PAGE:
It's not all about jobs; education's an issue, too
Since Texas Gov. Rick Perry became a candidate for president, jobs, Social Security and health care have been frequent topics.
But questions about Perry's record on education have also cropped up, including at the Sept. 7 debate at the Reagan library. Laying out several statistics about the Lone Star State, NBC anchor Brian Williams said that "Texas ranks last" in the percentage of residents who have completed high school and then asked Perry whether that's "the kind of answer all Americans are looking for."
PolitiFact looked into a similar education statement last month after the chairman of the New Hampshire Democratic Party criticized Perry's record on high school graduation rates. "Since Perry became governor, Texas has gone from 46th in the country to 50th in the population that graduates from high school," Ray Buckley said in an interview.
Relying on U.S. census data, PolitiFact found that in 2000, when Perry first took office, Texan ranked 45th among the states and Washington, D.C., in the percentage of residents 25 or older who had graduated from high school. By 2009, Texas was in last place. Although the state's percentage had increased, Texas dropped in the rankings because other states had experienced bigger gains.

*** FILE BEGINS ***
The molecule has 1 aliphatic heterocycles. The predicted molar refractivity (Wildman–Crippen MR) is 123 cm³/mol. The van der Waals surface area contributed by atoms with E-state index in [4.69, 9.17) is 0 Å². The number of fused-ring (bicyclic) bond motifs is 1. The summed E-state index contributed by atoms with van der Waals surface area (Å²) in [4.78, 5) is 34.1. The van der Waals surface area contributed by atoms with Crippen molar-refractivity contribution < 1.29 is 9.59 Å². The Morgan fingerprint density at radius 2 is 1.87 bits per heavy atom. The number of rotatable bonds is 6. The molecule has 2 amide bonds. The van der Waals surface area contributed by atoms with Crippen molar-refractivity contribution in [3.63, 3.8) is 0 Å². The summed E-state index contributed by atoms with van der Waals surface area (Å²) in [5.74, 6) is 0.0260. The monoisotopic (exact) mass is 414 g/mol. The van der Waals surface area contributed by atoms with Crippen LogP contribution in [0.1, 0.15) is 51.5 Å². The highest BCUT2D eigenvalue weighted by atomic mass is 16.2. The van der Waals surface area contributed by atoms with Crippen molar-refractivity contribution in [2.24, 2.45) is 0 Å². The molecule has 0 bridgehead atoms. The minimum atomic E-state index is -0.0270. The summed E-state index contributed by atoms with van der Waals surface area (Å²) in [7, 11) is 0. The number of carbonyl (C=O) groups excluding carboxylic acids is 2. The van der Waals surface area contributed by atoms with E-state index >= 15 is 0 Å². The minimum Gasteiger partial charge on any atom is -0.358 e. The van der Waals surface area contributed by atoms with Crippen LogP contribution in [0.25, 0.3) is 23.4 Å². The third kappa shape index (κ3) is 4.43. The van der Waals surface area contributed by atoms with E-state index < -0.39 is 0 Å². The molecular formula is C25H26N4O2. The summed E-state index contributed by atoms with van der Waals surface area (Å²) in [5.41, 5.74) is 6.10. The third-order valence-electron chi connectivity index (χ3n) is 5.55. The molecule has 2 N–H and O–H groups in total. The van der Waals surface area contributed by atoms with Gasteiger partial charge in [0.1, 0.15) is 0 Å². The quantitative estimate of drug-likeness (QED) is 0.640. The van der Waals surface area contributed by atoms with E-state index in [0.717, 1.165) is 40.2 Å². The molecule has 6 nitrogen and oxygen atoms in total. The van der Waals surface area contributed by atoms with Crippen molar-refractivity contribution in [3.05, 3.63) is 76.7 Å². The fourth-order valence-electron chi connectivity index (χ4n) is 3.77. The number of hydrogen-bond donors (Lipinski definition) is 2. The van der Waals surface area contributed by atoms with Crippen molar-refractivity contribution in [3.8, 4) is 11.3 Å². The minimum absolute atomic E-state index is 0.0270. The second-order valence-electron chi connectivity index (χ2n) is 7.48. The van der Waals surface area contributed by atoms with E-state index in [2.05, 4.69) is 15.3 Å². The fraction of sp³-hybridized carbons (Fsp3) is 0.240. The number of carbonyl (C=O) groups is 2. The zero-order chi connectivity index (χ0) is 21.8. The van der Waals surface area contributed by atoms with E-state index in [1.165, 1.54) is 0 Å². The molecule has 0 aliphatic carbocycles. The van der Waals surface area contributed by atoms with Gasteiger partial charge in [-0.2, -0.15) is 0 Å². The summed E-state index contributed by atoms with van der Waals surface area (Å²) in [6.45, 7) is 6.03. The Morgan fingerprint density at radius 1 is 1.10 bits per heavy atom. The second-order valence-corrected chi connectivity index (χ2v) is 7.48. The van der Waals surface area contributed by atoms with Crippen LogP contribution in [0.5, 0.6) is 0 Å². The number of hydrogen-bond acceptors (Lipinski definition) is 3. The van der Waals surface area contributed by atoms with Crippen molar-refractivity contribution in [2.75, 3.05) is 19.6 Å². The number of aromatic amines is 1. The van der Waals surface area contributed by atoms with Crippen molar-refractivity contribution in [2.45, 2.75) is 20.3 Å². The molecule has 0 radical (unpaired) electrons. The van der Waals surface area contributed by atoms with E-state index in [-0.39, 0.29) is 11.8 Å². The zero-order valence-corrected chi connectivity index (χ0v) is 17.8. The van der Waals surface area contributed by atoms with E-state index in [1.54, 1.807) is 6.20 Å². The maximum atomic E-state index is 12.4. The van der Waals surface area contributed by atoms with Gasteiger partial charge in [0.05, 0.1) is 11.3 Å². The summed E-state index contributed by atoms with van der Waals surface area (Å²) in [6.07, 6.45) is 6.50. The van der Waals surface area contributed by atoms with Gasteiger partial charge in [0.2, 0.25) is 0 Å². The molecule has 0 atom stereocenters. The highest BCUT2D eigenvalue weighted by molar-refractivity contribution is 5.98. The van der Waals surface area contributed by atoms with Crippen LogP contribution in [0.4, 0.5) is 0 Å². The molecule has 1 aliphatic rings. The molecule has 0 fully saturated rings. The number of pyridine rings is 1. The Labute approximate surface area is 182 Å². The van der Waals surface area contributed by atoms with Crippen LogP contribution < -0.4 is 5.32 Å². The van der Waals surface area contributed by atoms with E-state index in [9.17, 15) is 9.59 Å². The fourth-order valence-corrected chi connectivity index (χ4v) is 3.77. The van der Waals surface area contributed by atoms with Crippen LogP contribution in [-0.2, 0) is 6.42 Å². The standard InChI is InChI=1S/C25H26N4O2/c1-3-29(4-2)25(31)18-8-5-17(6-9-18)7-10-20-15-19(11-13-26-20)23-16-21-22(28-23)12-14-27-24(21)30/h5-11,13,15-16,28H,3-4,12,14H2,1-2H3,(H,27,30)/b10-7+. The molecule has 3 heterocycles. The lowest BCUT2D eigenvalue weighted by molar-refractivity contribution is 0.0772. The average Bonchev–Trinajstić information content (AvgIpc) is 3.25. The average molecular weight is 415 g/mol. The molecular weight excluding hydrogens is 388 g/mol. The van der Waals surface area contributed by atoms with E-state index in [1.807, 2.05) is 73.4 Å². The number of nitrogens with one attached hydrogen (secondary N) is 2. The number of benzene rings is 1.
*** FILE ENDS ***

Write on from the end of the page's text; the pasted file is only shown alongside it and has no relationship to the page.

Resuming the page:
Among the factors behind Texas' ranking: minority poverty and a large number of immigrants who arrived as adults without having completed their high school education. Some education experts also said Perry deserves some responsibility, noting that Texas' ranking among states on per-pupil spending dropped from 35th to 43rd from 2000 to 2009. Yet others said it was important to note that Texas was struggling with some of the same education issues long before Perry became the governor.
In the end, the Truth-O-Meter handed the New Hampshire Democratic Party a Half True for its statement.
Education policies in Texas have come up at other times in the Republican presidential contest.
In an August interview with Bloomberg TV, U.S. Education Secretary Arne Duncan said Texas schools have experienced "massive increases in class size" on Perry's watch. We rated that statement False after examining state data that indicate that elementary school classes might be slightly bigger than they used to be and some high school classes are smaller than they were in earlier years.
Also last month, Perry said while stumping in New Hampshire that "in Texas, we teach both creationism and evolution in our public schools." That claim also received a False from the Truth-O-Meter. We reviewed the state's science curriculum standards and interviewed experts, finding that it's likely that some Texas teachers address creationism in their classes, but it's not state law or policy to intermix that subject with instruction on evolution.